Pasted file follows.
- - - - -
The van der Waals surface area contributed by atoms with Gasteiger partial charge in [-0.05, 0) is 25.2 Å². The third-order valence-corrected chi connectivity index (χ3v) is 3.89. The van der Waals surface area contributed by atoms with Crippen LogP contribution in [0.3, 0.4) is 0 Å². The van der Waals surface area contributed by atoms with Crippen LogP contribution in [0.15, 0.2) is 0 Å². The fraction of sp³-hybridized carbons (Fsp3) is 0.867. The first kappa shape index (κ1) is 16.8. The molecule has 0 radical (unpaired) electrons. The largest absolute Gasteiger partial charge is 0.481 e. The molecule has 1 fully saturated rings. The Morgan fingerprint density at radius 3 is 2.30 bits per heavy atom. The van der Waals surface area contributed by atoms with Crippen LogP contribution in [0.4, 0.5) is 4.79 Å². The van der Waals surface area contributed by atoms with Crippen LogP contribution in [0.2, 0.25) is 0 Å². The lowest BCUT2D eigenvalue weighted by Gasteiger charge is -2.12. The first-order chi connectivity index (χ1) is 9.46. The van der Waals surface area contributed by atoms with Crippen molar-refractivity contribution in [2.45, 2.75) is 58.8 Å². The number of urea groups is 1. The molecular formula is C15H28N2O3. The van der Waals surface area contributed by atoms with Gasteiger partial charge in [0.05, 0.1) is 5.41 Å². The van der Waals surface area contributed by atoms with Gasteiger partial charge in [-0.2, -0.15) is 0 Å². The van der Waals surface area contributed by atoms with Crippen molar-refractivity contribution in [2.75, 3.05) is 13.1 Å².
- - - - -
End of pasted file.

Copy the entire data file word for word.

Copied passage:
The van der Waals surface area contributed by atoms with Gasteiger partial charge in [-0.05, 0) is 25.2 Å². The third-order valence-corrected chi connectivity index (χ3v) is 3.89. The van der Waals surface area contributed by atoms with Crippen LogP contribution in [0.3, 0.4) is 0 Å². The van der Waals surface area contributed by atoms with Crippen LogP contribution in [0.15, 0.2) is 0 Å². The fraction of sp³-hybridized carbons (Fsp3) is 0.867. The first kappa shape index (κ1) is 16.8. The molecule has 0 radical (unpaired) electrons. The largest absolute Gasteiger partial charge is 0.481 e. The molecule has 1 fully saturated rings. The Morgan fingerprint density at radius 3 is 2.30 bits per heavy atom. The van der Waals surface area contributed by atoms with Crippen LogP contribution in [0.4, 0.5) is 4.79 Å². The van der Waals surface area contributed by atoms with Crippen LogP contribution in [0.2, 0.25) is 0 Å². The lowest BCUT2D eigenvalue weighted by Gasteiger charge is -2.12. The first-order chi connectivity index (χ1) is 9.46. The van der Waals surface area contributed by atoms with Crippen molar-refractivity contribution in [2.45, 2.75) is 58.8 Å². The number of urea groups is 1. The molecular formula is C15H28N2O3. The van der Waals surface area contributed by atoms with Gasteiger partial charge in [0.05, 0.1) is 5.41 Å². The van der Waals surface area contributed by atoms with Gasteiger partial charge in [-0.2, -0.15) is 0 Å². The van der Waals surface area contributed by atoms with Crippen molar-refractivity contribution in [2.75, 3.05) is 13.1 Å².